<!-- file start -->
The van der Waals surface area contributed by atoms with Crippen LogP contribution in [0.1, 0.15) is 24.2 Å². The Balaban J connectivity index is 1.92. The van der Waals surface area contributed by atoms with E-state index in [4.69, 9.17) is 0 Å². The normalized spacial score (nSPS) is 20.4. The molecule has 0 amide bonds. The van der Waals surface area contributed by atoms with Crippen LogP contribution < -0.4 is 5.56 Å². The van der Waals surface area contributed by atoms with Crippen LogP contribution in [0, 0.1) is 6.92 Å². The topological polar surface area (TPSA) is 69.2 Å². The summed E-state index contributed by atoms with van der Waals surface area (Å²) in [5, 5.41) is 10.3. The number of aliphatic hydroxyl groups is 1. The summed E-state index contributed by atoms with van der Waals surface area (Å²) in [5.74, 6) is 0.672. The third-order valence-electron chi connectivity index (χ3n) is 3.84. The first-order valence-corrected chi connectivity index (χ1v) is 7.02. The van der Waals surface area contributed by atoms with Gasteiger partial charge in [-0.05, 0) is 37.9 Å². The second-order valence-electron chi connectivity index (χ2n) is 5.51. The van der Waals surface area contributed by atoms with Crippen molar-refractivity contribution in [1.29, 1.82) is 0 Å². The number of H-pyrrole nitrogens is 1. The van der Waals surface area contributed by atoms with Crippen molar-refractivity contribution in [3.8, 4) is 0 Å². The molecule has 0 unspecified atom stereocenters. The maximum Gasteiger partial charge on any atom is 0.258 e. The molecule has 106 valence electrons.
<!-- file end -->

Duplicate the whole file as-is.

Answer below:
The van der Waals surface area contributed by atoms with Crippen LogP contribution in [0.1, 0.15) is 24.2 Å². The Balaban J connectivity index is 1.92. The van der Waals surface area contributed by atoms with E-state index in [4.69, 9.17) is 0 Å². The normalized spacial score (nSPS) is 20.4. The molecule has 0 amide bonds. The van der Waals surface area contributed by atoms with Crippen LogP contribution < -0.4 is 5.56 Å². The van der Waals surface area contributed by atoms with Crippen LogP contribution in [0, 0.1) is 6.92 Å². The topological polar surface area (TPSA) is 69.2 Å². The summed E-state index contributed by atoms with van der Waals surface area (Å²) in [5, 5.41) is 10.3. The number of aliphatic hydroxyl groups is 1. The summed E-state index contributed by atoms with van der Waals surface area (Å²) in [5.74, 6) is 0.672. The third-order valence-electron chi connectivity index (χ3n) is 3.84. The first-order valence-corrected chi connectivity index (χ1v) is 7.02. The van der Waals surface area contributed by atoms with Gasteiger partial charge in [-0.05, 0) is 37.9 Å². The second-order valence-electron chi connectivity index (χ2n) is 5.51. The van der Waals surface area contributed by atoms with Crippen molar-refractivity contribution in [1.29, 1.82) is 0 Å². The number of H-pyrrole nitrogens is 1. The van der Waals surface area contributed by atoms with Crippen molar-refractivity contribution in [3.8, 4) is 0 Å². The molecule has 0 unspecified atom stereocenters. The maximum Gasteiger partial charge on any atom is 0.258 e. The molecule has 106 valence electrons.